In lieu of an abstract, here is a brief excerpt of the content:

  • Belief
  • Carolee Schneemann (bio), Erik Ehn (bio), George Quasha (bio), Vicky Shick (bio), Alison Knowles (bio), Ishmael Houston-Jones (bio), Lee Breuer (bio), Carl Hancock Rux (bio), Lenora Champagne (bio), Mac Wellman (bio), Richard Foreman (bio), Deborah Hay (bio), Judith Malina (bio), Meredith Monk (bio), Gregory Whitehead (bio), Tere O’Connor (bio), Ruth Maleczech (bio), Barbara Hammer (bio), and Yvonne Rainer (bio)

In a world where so many values—social, artistic, political, religious, cultural, economic—have been questioned and contested in this era of great transformation on a global scale, what do you still believe in? Numerous books and essays have clustered around “the end of . . .” or “post- . . .” perspectives after a century of turmoil in every sphere of life on every continent. Previously sacrosanct beliefs have been turned upside down. Against this background, artists and intellectuals have continued to rethink their relationship to legacies and to the public, to explore new processes and materials, and to find meaning in personal struggle.

What are your strongest beliefs in relation to your work in the world? How do these beliefs inform your work? [End Page 15]

Carolee Schneemann

Why is “belief” disheartening? Because subject to reprisal, betrayal, shifting, proprieties. Why didn’t PAJ give me “desire”? I have certitude for desire, of desire.

. . . belief . . . ghosts, shadows, cement, asphalt, skyscrapers, spit, bones, blood . . .

I believe in seasonal hallucinations and the possibility of the daily paranormal . . . pantheism . . . witchcraft . . . the spinning moon.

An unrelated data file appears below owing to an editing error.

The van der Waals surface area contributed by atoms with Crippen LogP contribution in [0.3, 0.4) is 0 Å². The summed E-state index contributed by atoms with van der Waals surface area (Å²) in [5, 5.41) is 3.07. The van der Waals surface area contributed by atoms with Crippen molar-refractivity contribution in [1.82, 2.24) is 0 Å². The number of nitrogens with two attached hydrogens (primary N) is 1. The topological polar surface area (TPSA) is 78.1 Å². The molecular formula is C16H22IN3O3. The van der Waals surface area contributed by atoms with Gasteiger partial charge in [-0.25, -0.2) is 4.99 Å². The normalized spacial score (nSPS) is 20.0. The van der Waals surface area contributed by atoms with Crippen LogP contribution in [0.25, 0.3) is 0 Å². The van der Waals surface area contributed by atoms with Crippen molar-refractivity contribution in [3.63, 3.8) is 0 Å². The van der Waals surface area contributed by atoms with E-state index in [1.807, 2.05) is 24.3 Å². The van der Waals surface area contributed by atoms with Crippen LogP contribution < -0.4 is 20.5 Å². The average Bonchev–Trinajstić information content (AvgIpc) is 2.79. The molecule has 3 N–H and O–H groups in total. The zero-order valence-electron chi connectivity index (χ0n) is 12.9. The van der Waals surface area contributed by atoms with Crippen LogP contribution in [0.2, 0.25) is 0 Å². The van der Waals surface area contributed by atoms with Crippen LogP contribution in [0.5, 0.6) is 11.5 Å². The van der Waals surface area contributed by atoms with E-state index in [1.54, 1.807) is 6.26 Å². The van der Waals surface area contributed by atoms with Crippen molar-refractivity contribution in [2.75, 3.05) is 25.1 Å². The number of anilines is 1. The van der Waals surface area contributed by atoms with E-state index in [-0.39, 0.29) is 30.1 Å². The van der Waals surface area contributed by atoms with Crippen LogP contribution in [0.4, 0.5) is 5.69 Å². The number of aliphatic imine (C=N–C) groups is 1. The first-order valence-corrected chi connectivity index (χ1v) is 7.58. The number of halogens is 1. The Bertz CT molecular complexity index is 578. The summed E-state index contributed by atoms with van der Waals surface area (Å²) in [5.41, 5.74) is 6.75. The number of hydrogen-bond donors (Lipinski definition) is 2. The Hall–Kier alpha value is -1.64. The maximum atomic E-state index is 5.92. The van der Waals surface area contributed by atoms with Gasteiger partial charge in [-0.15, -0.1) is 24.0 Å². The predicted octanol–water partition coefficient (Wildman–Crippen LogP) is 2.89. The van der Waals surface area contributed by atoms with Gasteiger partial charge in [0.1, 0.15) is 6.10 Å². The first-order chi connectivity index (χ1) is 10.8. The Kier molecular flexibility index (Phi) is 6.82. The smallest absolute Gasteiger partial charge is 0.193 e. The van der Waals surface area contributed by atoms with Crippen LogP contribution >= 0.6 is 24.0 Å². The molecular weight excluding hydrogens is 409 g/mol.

Belief is not conviction. I am convinced of the necessity of my work, of labor, of animal devotions.

Belief “held to be true” . . . “received theology as true and existing.”

I have confidence but not belief. I have conviction, contradiction, uncertainty, vulnerability, the lightning slash of lust.

Excuse me, I believe you are in the wrong seat . . . Sorry, but I believe your paintings are vacuous . . . I believe you are sitting on my sweater . . . I believe it was here a minute ago . . .

I believe in going to church on Christmas Eve and I believe in Santa Claus!

I believe most conspiracy and assassination theories. I believe we live in a web of deception, historic deviations shaping the dynamic of my militaristic culture.

I believe in alternative medicine, acupuncture, exercise, orgasmic pleasure, film light, and growing herbs.

Erik Ehn

Belief is when we stop caring. Belief, firm, is nothing. From it we may advocate, we may add or debilitate; in itself, it is perfectly indifferent, a space free from anxiety, because nothing is owned or argued. It is prior to challenge, and it offers no challenge. If one absolutely believes, for example, in the equality of all persons under the law, one does not argue the ground of this belief, except to reconcile others to it, but the belief itself is axiomatic, absolutely initial (one may even believe first in equality—which is mathematical and apart from the human—and then applied to persons). This space (of not-caring, of nothing) will always sit inside our affections, perceptions, biases . . . but it doesn’t need our feelings, and the closer we get to it the more our feelings seem like a kind of argument we don’t have to make; the belief [End Page 16] is with us and doesn’t profit from our justifications. You can’t argue to or from a belief; it reveals itself. It is that by which you are called (called by that which speaks in an untranslatable language from an utterly alien place).

I believe in nothing, in two senses. I’m finding wonderful articulation for the mystical brand of nothing outlined above in Marguerite Porete (burned at the stake, and sure, why not—a full-out threat to Force):

Such a Soul no longer loves anything in God, nor will she love anything, however noble it may be, if it is not solely for the sake of God and for the sake of what God wills, and for the sake of God in all things and all things for the sake of the love from God. And through such love is this Soul alone in the Pure Love of the love of God. Such a Soul is so transparent in understanding that she sees herself to be nothing in God...


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pp. 15-33
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